Category Archive: Bible – OT – Deuteronomy
On Sunday afternoon, my Scripture reading (as background for the Heidelberg Catechism, Lord’s Day 41, dealing with the Seventh Commandment) was Deuteronomy 22:9-30. In preparing for that sermon, I noticed two major translation problems.
In Deuteronomy 22:9, the NKJV reads, “You shall not sow your vineyard with different kinds of seed, lest the yield of the seed which you have sown and the fruit of your vineyard be defiled.” The KJV, NASB, and NIV all have the same thing: “be defiled.”
But the word in Hebrew is a form of the verb qadash, and everywhere else that word appears it means “to be or become holy.” A quick glance through my Hebrew concordance reveals that nowhere else in the whole Old Testament does the word refer to something defiled, and my lexicons do not give “defiled” as an option for qadash.
Later on in that same passage, the NKJV has this: “A man shall not take his father’s wife, nor uncover his father’s bed” (Deut. 22:30). The NIV gives up translating completely and settles for a paraphrase: “he must not dishonor his father’s bed.” The KJV has “… nor discover [i.e., uncover] his father’s skirt,” which is much closer. The NASB is similar: “he shall not uncover his father’s skirt.”
The word rendered “bed” by the NKJV and “skirt” by the NASB and KJV is the word kanaf, and it’s the word for a bird’s wing. By extension, it applies to the wings or corners of a garment, which is how it is used earlier in the passage: “You shall make tassels on the four corners of the clothing with which you cover yourself” (Deut. 22:12, NKJV).
By translating kanaf as “bed” as the NKJV does or by paraphrasing as the NIV does, the connection between Deuteronomy 22:12 and 30 is lost. The reader can no longer see that all the laws in Deuteronomy 22:13-30, which deal with fornication, adultery, rape, and seduction, are bounded by laws about the corners or wings of a man’s garments. But those corners or wings have everything to do with the laws about sexual morality which they surround.
In the Bible, taking a bride is spreading one’s wing (or the corner of one’s garment) over a woman. That’s what Ruth asks Boaz to do for her (Ruth 3:9). That’s what God did for Israel (Ezek. 16:8; cf. Ruth 2:12). The husband-to-be would symbolically take his wife-to-be into his cloak so that she is covered by his garment’s corner, that is, by his wing.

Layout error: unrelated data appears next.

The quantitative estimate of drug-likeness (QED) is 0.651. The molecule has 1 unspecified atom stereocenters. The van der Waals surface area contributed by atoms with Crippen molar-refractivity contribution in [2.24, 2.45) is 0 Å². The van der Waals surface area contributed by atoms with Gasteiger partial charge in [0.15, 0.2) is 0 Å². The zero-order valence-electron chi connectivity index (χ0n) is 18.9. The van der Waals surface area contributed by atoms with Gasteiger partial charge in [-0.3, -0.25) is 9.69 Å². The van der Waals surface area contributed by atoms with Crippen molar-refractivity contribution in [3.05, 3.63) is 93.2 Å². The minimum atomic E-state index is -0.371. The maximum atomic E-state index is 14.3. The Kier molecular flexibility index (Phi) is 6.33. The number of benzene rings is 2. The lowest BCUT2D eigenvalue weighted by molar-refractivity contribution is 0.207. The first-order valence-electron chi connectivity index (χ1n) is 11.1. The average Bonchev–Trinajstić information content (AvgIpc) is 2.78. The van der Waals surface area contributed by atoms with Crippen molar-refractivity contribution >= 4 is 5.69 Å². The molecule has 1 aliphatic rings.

The corners of Israel’s garments had tassels on them, which represented and reminded Israel of her holiness (Num. 15:38-41). To uncover someone’s corner or wing, then, is to violate the holiness of their marriage bond. And that’s what Deuteronomy 22:13-30 is all about. But you’d never know it if you read most translations.
Furthermore, you’d never know from most translations that mixtures become holy. If you sowed field seed in your vineyard, both the produce of the seed and the produce of the vineyard become holy, which would mean that you couldn’t eat it. (The Berkeley Version takes this stab at a paraphrase: the produce will “be confiscated to the sanctuary.”) As Jim Jordan points out in his essay, “The Law of Forbidden Mixtures,” there are mixtures in God’s sanctuary, the most notable of which is that the priests wore linen garments embroidered with coloured wool (all coloured cloth in the Bible is wool: they couldn’t dye linen). Ordinary Israelites were forbidden to wear mixtures, but the priests wore mixtures. Mixtures in the Old Covenant become holy.
And the tassels that the Israelites wore on their garments had a blue (and therefore woolen) thread in them. Each Israelite had a little mixture, a little bit of holiness, on the four corners of his garment. So the corner or wing that a man spreads over his wife has a tassel symbolizing holiness.
But you’d never spot any of this symbolism if you just read the standard English translations. Instead of reproducing what the text of Scripture actually says, the translators have attempted to give their own interpretations. They read that the produce of mixed seed is holy and they say to themselves, “Nope. That can’t be right. Mixtures are bad, so … let’s make that defiled instead.” They read about uncovering a father’s corner and they assume that readers won’t be able to figure it out. It’s an obscure idiom, they think, and so they simplify things by speaking about uncovering the father’s bed or they simply paraphrase to try to “get the meaning across.” But the ironic result is that in so doing they fail to get the meaning across, because the meaning is bound up with the words God uses.